These are just two instances which I experienced personally. Most of us might have been through it ourselves too. In a country like ours where a significant portion of the population is still illiterate and yet more unaware about health and medical conditions and even a huge portion of people gullible to what others say, it can very easily be projected that the huge chunk of patients do not know what afflicts them even after a correct diagnosis has been made. Of course it is the duty of the attending physician/surgeon to make a diagnosis and explain it to the patient in an understandable language but when the patient hails from a downtrodden table of society with little or no educational background (which is fairly common in our setting) often the final and the only message that gets delivered across to him is “You are DYING”.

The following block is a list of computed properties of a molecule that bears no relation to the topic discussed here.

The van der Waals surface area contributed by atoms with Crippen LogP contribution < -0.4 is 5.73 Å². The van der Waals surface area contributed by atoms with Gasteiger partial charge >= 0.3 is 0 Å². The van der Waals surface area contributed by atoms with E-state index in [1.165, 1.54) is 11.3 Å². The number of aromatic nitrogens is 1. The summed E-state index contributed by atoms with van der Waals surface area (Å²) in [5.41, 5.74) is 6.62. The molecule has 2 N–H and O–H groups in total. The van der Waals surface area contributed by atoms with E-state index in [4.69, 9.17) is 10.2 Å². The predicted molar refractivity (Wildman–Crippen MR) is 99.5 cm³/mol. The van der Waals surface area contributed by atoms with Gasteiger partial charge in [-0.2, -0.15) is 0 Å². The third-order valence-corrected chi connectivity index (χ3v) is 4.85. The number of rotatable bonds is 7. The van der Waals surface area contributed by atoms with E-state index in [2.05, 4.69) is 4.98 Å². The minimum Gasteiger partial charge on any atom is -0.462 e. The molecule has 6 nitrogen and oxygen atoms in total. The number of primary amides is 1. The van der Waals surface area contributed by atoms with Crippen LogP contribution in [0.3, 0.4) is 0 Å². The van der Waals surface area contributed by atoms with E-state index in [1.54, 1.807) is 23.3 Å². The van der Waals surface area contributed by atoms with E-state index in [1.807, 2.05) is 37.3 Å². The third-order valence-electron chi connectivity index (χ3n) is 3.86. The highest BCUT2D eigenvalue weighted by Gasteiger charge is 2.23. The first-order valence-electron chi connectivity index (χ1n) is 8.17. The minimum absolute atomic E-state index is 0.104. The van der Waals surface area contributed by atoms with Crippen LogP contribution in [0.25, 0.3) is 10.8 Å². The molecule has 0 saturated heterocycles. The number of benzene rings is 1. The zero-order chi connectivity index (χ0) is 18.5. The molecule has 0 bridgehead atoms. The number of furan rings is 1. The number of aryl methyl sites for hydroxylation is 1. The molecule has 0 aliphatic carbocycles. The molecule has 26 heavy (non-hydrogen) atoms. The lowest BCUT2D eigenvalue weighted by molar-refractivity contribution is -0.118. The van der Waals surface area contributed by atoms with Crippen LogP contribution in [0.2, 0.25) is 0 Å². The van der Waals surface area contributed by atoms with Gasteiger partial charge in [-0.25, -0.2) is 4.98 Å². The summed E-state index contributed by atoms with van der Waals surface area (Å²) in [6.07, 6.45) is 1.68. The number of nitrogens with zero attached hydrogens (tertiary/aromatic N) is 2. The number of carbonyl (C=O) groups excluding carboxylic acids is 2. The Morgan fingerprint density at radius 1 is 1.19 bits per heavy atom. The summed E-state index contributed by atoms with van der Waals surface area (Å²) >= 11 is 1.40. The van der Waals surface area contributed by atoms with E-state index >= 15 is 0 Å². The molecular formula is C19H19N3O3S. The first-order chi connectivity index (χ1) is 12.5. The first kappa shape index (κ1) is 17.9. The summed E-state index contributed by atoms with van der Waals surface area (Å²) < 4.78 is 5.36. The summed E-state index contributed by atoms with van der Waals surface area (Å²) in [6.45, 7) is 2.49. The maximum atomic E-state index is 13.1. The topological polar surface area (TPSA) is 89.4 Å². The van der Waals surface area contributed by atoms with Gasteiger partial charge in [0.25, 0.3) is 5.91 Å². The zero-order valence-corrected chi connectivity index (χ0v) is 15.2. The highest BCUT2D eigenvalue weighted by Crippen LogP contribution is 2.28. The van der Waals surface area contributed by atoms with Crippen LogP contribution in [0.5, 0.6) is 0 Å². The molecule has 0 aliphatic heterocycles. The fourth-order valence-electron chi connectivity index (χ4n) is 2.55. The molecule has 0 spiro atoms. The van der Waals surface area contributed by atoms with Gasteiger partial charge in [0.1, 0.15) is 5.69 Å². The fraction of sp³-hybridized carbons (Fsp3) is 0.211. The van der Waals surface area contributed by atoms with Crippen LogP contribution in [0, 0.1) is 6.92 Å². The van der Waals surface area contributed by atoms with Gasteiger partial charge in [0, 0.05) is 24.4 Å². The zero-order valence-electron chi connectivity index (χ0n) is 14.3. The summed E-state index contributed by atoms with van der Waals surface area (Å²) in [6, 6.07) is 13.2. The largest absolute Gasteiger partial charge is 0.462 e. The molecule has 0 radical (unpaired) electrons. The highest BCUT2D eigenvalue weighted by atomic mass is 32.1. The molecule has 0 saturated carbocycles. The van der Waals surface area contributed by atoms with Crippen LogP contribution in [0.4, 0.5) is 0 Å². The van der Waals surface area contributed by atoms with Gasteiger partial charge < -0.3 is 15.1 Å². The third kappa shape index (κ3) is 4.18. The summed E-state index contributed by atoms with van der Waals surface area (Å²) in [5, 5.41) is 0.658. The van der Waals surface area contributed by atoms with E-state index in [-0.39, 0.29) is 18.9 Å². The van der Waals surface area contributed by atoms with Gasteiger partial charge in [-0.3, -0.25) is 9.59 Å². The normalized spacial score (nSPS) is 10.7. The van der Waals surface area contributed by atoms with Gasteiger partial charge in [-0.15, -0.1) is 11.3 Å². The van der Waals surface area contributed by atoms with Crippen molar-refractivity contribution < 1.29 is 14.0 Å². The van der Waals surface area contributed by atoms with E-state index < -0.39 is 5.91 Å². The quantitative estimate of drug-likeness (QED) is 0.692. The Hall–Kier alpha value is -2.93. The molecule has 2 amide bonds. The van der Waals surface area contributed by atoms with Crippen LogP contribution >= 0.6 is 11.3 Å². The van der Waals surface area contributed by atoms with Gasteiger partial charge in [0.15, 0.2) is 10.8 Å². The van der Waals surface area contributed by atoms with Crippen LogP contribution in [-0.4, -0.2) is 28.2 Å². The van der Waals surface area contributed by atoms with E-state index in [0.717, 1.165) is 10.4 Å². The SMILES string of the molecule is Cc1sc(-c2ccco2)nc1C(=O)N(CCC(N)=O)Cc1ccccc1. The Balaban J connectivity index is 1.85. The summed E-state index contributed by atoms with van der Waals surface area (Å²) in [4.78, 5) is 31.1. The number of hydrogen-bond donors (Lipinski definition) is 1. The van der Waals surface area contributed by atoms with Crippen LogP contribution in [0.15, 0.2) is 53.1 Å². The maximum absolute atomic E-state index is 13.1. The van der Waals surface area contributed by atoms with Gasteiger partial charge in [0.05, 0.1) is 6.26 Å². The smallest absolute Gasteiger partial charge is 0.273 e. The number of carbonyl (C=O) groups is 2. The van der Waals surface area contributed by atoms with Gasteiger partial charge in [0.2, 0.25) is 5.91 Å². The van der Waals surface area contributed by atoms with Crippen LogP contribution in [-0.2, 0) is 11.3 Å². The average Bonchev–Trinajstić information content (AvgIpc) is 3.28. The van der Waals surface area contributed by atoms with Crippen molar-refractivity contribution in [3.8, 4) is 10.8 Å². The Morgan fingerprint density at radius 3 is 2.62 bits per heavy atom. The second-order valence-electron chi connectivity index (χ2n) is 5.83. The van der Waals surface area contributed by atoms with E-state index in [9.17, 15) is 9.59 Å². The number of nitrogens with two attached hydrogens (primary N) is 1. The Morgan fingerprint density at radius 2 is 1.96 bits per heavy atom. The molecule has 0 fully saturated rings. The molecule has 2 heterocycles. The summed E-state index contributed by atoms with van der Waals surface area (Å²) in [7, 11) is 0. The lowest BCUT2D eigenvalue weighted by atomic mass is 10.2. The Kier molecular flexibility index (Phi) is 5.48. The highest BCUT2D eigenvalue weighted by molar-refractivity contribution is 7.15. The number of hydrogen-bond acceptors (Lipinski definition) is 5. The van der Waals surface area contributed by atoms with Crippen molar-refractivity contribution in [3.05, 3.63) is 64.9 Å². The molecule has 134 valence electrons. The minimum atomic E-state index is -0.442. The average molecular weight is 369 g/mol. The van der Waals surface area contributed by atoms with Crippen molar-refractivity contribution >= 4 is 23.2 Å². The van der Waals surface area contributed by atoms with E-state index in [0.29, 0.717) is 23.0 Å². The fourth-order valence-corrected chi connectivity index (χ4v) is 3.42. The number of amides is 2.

So after a patient comes to know he is dying, a different set of dynamics comes into play. It is a gray area really. Not black, nor white. But a plain shade of frustrating, depressing, discouraging and demoralizing gray.

How do you explain hope and define optimism to someone who has never believed once that life has been fair to them and it will ever be…

OR

How do you lie or let the relatives lie to someone who might have important things as managing his family, properties, making his last will and testaments or fulfilling his final desire and wishes? But with all the researches published that have found out optimism in a patient certainly does prolong the life and bring about favorable outcomes in the patient, you certainly tend to think twice.

So what is it that we really should do???